Although enlarged lymph nodes are a common occurrence, there are situations when a doctor may be suspicious that the underlying cause is something more than a simple infection. Several diagnostic tests can be used to pinpoint the cause and develop a treatment plan if needed.
X-ray is frequently used when a patient has suspicious lymph nodes, especially when they have other symptoms that might indicate a malignancy. A chest x-ray can help spot suspicious growths that may occur with lymphoma. In some cases of lymphoma, the thymus may be enlarged, or there are deeper enlarged lymph nodes in the chest. A chest x-ray may also show indications of a mass in the breasts or lungs. Since x-rays are fast and inexpensive, they can be used to quickly determine if a patient's condition warrants further testing or emergency treatment, such as removal of a mass.
Computed tomography (CT) may be used to gain clearer images of the head, chest, abdomen, and pelvis. In the case of enlarged lymph nodes, the doctor may be looking for any indication of a mass or primary tumor. Other indications of a serious problem that may show up on a CT scan is enlargement of the spleen and/or liver. Enlargement of these organs may be indicative of blood cancers, such as lymphoma or leukemia. Metastatic cancers may also cause enlargement of these organs. Depending on what the doctor is looking for, the CT scan may be performed with or without a contrast medium. Contrast can make it easier to distinguish different structures within the body. A doctor might also request a head CT if a patient's symptoms raise concerns of a potential malignancy that may have spread to the brain.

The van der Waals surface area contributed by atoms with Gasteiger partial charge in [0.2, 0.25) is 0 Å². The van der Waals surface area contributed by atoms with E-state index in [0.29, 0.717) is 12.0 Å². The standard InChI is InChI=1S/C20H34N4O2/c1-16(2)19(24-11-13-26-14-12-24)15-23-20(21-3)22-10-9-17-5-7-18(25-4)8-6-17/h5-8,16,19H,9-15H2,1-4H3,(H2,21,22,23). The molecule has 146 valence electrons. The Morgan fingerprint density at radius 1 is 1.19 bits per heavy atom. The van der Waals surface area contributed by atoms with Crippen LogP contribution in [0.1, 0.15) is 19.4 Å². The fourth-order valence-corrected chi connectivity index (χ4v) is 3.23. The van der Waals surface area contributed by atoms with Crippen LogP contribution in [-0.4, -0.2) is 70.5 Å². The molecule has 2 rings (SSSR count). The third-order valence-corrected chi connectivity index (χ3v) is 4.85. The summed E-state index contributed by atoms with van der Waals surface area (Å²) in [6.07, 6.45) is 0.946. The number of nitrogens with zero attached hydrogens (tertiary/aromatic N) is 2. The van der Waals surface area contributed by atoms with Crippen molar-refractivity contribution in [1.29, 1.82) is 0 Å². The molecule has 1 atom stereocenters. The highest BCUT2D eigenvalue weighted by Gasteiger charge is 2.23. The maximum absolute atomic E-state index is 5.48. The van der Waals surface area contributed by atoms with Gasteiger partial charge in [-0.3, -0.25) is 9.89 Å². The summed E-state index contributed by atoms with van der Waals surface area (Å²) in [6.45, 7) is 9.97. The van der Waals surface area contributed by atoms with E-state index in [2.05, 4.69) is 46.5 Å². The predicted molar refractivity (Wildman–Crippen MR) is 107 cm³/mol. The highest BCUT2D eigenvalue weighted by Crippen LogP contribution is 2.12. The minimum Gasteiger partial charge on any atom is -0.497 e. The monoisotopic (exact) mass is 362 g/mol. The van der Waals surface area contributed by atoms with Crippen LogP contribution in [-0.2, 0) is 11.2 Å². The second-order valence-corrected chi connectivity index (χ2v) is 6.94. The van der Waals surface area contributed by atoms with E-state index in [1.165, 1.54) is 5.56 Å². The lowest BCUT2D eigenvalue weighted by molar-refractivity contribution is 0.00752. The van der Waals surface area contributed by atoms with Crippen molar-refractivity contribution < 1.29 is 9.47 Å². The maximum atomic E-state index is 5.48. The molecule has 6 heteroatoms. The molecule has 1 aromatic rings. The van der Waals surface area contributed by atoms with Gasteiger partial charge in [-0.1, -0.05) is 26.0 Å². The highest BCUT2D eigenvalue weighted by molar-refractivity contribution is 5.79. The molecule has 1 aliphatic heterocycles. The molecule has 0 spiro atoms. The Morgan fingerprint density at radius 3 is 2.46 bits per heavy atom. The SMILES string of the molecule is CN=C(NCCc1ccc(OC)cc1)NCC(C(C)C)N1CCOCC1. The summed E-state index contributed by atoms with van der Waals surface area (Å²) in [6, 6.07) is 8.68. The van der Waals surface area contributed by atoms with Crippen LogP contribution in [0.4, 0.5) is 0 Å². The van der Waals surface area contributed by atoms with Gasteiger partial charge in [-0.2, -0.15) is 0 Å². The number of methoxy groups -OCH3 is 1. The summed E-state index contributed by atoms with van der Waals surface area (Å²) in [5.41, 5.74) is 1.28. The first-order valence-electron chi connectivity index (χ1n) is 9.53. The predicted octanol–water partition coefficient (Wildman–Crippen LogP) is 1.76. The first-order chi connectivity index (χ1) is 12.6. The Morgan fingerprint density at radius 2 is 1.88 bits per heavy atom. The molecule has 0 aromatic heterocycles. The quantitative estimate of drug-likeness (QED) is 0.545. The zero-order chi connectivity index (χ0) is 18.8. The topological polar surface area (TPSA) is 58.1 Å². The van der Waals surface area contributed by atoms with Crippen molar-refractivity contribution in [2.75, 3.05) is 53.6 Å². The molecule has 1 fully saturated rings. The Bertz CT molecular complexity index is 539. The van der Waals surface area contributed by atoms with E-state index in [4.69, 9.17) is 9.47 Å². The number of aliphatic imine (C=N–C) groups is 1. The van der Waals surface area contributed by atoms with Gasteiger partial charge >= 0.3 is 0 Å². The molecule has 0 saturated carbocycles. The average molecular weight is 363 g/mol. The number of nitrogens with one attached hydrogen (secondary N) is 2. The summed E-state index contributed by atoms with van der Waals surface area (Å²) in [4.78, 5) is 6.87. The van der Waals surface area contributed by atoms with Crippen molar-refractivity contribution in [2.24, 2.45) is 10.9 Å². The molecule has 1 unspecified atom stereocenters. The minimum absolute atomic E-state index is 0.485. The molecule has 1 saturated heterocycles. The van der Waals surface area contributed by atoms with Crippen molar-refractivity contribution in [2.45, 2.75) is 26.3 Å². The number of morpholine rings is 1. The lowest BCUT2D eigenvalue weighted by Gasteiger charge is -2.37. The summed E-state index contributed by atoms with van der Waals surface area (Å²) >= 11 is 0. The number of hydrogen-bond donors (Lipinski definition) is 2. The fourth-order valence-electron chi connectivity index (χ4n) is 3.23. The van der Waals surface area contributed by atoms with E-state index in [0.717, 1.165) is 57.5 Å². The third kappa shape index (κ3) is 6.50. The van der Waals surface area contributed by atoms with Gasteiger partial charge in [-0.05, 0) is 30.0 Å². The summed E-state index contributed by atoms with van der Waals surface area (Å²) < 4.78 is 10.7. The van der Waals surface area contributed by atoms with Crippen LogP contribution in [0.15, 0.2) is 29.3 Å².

Lymph Node Biopsy
A lymph node biopsy is one of the most useful tools in making a definitive diagnosis of enlarged lymph nodes. In some cases, a doctor might request a sample taken via a fine-needle biopsy. During this procedure, ultrasound is used to visualize the affected lymph node. A small needle can be inserted under local anesthetic and used to withdraw a small tissue sample that will be sent to the pathology lab.
Some doctors may request a traditional lymph node biopsy instead of a fine-needle biopsy to have a more accurate diagnosis. Typically the patient is sedated with general anesthesia for a biopsy, which requires a small incision to remove one or more suspicious lymph nodes. Results from the pathology lab are used to indicate whether the enlarged lymph nodes are benign or malignant. Furthermore, if there is evidence of a malignancy, the pathologist can determine whether it is a primary cancer affecting the lymph nodes or a metastatic cancer.
When enlarged lymph nodes do not go away after a few weeks or they accompany concerning symptoms, further testing is needed to rule-out a malignancy. There are several tests used to make an accurate diagnosis and coordinate the best treatment plan if the lymph nodes are positive for cancer. For more information, contact companies like Hudson Valley Imaging.